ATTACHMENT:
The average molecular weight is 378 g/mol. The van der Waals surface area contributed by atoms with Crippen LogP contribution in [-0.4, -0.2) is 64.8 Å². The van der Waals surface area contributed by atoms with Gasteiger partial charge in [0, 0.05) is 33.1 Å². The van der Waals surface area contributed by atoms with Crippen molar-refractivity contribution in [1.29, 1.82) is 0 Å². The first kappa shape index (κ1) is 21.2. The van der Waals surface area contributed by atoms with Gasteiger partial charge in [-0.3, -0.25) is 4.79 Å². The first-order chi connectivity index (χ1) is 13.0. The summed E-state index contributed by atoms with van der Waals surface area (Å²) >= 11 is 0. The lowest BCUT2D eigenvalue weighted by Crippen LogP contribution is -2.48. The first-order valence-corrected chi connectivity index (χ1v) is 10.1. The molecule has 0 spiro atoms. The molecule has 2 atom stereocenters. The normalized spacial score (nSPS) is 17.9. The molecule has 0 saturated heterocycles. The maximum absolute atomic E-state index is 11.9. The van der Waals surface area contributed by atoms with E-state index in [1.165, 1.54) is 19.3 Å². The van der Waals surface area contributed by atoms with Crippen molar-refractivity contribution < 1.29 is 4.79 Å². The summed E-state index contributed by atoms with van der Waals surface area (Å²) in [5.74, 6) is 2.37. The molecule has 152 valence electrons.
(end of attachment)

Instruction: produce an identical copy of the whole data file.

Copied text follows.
The average molecular weight is 378 g/mol. The van der Waals surface area contributed by atoms with Crippen LogP contribution in [-0.4, -0.2) is 64.8 Å². The van der Waals surface area contributed by atoms with Gasteiger partial charge in [0, 0.05) is 33.1 Å². The van der Waals surface area contributed by atoms with Crippen molar-refractivity contribution in [1.29, 1.82) is 0 Å². The first kappa shape index (κ1) is 21.2. The van der Waals surface area contributed by atoms with Gasteiger partial charge in [-0.3, -0.25) is 4.79 Å². The first-order chi connectivity index (χ1) is 13.0. The summed E-state index contributed by atoms with van der Waals surface area (Å²) >= 11 is 0. The lowest BCUT2D eigenvalue weighted by Crippen LogP contribution is -2.48. The first-order valence-corrected chi connectivity index (χ1v) is 10.1. The molecule has 0 spiro atoms. The molecule has 2 atom stereocenters. The normalized spacial score (nSPS) is 17.9. The molecule has 0 saturated heterocycles. The maximum absolute atomic E-state index is 11.9. The van der Waals surface area contributed by atoms with E-state index in [1.165, 1.54) is 19.3 Å². The van der Waals surface area contributed by atoms with Crippen molar-refractivity contribution < 1.29 is 4.79 Å². The summed E-state index contributed by atoms with van der Waals surface area (Å²) in [5.74, 6) is 2.37. The molecule has 152 valence electrons.